Using data from the largest ever genetic study of schizophrenia, researchers have shed light on the role of the immune system.
It had been suspected that the illness was an autoimmune disorder like multiple sclerosis, Crohn’s or rheumatoid arthritis where the immune system misfires and attacks the body. The international team led by Dr Jennie Pouget from the University of Toronto and Dr Jo Knight from Lancaster University have found strong evidence that schizophrenia is different.
They tested the idea that genetic variants influencing immune function contribute to the disease but they found that the pattern in schizophrenia is not the same as in classic autoimmune disorders.
Among 108 regions of the genome previously linked to the schizophrenia, they found only six which act on both the immune system and the brain.
Jennie Pouget said: “This doesn’t mean that the immune system isn’t involved at all but it could be involved in a completely different way.”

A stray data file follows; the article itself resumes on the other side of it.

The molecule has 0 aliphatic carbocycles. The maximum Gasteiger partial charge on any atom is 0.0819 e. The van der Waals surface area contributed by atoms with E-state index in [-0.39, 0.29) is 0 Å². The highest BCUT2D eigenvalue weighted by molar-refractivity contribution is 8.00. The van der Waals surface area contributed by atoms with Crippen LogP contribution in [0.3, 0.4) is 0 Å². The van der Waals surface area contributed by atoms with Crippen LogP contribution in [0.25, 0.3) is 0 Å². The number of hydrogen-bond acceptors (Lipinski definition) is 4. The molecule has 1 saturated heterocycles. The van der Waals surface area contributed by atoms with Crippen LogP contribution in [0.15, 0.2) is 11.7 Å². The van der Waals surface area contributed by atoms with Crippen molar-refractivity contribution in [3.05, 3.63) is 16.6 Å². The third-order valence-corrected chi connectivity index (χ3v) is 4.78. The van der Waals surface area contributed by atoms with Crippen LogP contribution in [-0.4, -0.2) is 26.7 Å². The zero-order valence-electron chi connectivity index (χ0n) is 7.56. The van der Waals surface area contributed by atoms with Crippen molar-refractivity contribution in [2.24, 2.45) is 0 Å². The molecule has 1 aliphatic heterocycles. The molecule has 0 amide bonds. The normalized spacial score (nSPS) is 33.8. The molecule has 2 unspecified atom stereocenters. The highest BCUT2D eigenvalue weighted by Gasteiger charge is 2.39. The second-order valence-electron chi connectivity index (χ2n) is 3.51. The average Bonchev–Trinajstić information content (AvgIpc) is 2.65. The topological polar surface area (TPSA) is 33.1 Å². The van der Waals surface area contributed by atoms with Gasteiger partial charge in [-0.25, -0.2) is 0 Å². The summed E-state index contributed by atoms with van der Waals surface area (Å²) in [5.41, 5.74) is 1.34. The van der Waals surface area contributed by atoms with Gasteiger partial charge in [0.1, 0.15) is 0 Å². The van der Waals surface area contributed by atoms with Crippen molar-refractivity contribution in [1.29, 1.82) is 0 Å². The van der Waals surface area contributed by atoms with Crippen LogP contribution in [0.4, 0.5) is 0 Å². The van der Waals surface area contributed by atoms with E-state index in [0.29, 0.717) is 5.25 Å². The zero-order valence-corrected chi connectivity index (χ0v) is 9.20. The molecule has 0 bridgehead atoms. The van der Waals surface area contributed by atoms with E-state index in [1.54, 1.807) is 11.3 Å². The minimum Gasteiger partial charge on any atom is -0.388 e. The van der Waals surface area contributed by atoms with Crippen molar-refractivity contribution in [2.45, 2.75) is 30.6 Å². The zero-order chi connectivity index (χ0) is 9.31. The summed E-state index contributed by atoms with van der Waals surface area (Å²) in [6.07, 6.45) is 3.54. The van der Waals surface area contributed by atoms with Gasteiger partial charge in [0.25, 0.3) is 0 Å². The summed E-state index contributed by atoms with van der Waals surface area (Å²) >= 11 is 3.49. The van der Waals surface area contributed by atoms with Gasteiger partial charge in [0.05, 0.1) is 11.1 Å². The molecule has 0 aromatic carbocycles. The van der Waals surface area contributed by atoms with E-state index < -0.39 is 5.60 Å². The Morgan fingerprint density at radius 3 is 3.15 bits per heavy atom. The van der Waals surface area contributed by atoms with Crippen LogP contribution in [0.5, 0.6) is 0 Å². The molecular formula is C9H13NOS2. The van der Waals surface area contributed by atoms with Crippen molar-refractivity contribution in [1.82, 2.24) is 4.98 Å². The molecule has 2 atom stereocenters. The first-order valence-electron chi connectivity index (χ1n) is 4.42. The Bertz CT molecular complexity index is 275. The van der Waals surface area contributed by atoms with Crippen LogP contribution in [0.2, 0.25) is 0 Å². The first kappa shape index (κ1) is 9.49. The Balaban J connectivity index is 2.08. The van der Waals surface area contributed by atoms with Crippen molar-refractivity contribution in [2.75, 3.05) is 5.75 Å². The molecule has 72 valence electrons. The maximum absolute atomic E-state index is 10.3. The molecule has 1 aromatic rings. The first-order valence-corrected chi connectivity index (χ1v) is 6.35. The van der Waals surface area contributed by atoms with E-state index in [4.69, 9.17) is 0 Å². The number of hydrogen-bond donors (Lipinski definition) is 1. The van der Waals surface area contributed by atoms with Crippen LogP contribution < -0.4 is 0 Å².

People with schizophrenia show hallmarks of immune diseases such as prior infection and inflammation, supporting the idea that immune disturbances may play a role by disrupting the brain.
However, it is not clear if these immune disturbances are a cause or a consequence of the illness and they themselves could be caused by a combination of genetic and environmental risk factors.
Jo Knight said that the illness was also influenced by the environment.
“For example, we know that schizophrenia is more likely if someone has had a severe infection requiring hospitalisation.
This means that the involvement of the immune system could be environmental, like being exposed to a virus as a fetus in the womb.”
They conclude that schizophrenia does not appear to be an autoimmune disease and that the illness could be caused by environmental risk factors which activate the immune response, like infections or stress, although further research is needed.